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      The SPI manifesto states what is really important in process improvement, and the SPI manager certification provides the skills it takes to make the change. A powerful combination for process improvement. Copyright © 2010 John Wiley & Sons, Ltd.

    8. Improving the software development for multiple projects by applying a platform strategy for mechatronic systems (pages 541–549)

      Volver Bachmann and Richard Messnarz

      Version of Record online: 29 JUN 2010 | DOI: 10.1002/smr.495

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      In the automotive industry product complexity is increasing exponentially and many variants of the same product are maintained in the market (Figure taken from Alexander Poth, SPI of the requirements engineering process for embedded systems using SPICE. Software Process Improvement and Practice 2007; 12(6):505–610). It is a key skill of big automotive companies to manage a professional traceable product and functional architecture which assures a high automotive SPICE capability level in all variants as well. Copyright © 2010 John Wiley & Sons, Ltd.

    9. Process and product innovation needs integrated engineering collaboration skills (pages 551–560)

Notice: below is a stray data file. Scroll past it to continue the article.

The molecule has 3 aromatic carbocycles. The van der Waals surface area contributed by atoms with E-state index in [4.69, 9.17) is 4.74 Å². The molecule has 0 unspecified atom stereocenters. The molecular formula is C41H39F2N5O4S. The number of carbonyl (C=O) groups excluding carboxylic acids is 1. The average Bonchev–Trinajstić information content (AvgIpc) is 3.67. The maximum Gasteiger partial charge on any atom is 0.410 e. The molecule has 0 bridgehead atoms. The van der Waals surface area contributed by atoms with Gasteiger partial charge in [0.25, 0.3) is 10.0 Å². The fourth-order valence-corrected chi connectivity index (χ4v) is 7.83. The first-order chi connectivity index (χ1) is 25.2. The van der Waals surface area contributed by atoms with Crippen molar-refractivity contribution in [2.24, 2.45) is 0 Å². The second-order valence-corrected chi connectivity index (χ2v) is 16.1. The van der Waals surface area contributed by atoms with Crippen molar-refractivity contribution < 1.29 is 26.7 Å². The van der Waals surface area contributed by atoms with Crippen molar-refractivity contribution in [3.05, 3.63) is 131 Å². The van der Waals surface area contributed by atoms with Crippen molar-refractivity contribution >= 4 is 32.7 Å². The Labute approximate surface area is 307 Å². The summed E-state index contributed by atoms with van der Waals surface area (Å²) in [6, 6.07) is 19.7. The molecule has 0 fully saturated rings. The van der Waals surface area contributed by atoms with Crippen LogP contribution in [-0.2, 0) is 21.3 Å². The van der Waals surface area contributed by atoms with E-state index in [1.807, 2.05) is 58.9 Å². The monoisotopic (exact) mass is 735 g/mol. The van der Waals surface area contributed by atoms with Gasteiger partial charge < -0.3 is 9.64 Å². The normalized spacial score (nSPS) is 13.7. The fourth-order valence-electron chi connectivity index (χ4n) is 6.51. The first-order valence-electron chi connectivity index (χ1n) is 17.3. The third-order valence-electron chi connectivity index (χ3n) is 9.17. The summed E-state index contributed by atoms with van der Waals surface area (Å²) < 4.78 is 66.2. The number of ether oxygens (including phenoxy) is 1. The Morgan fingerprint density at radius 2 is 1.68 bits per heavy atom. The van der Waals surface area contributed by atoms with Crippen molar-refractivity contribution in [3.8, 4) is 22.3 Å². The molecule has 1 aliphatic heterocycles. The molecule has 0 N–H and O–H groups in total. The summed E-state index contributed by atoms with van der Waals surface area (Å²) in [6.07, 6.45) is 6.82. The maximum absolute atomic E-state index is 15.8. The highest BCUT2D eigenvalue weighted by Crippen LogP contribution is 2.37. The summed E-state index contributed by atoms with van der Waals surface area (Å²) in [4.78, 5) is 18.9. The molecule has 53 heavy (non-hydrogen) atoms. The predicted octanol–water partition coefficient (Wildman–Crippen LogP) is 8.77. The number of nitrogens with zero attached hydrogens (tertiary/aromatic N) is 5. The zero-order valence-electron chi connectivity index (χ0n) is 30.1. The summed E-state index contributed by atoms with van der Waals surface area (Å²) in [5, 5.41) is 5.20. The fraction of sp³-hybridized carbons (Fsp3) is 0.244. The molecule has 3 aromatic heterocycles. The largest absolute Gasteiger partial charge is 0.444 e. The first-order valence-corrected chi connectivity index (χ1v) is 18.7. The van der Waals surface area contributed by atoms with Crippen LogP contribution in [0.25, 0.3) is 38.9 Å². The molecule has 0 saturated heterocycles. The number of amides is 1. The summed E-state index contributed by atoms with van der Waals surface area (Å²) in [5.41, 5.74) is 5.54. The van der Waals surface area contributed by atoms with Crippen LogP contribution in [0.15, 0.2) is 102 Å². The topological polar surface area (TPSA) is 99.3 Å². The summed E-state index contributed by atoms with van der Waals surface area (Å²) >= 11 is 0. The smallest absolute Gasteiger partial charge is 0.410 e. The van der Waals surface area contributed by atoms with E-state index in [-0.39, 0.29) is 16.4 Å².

Andreas Riel, Anca Draghici, George Draghici, Damian Grajewski and Richard Messnarz

      Version of Record online: 5 AUG 2010 | DOI: 10.1002/smr.497

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      This paper elaborates the importance of integrated engineering collaboration skills in the context of innovative product development. It is based on experiences collected from international partners in a European project that has created a set of competences that characterize the profile of Engineers who know how to conceive and design products and systems in an integrated way. It also points out that advanced visualization and prototyping technologies have an increasingly important role in facilitating the integration and close collaboration of stakeholders. Copyright © 2010 John Wiley & Sons, Ltd.

    10. An agile process model for product derivation in software product line engineering (pages 561–571)

      Pádraig O'Leary, Fergal McCaffery, Steffen Thiel and Ita Richardson

      Version of Record online: 22 JUL 2010 | DOI: 10.1002/smr.498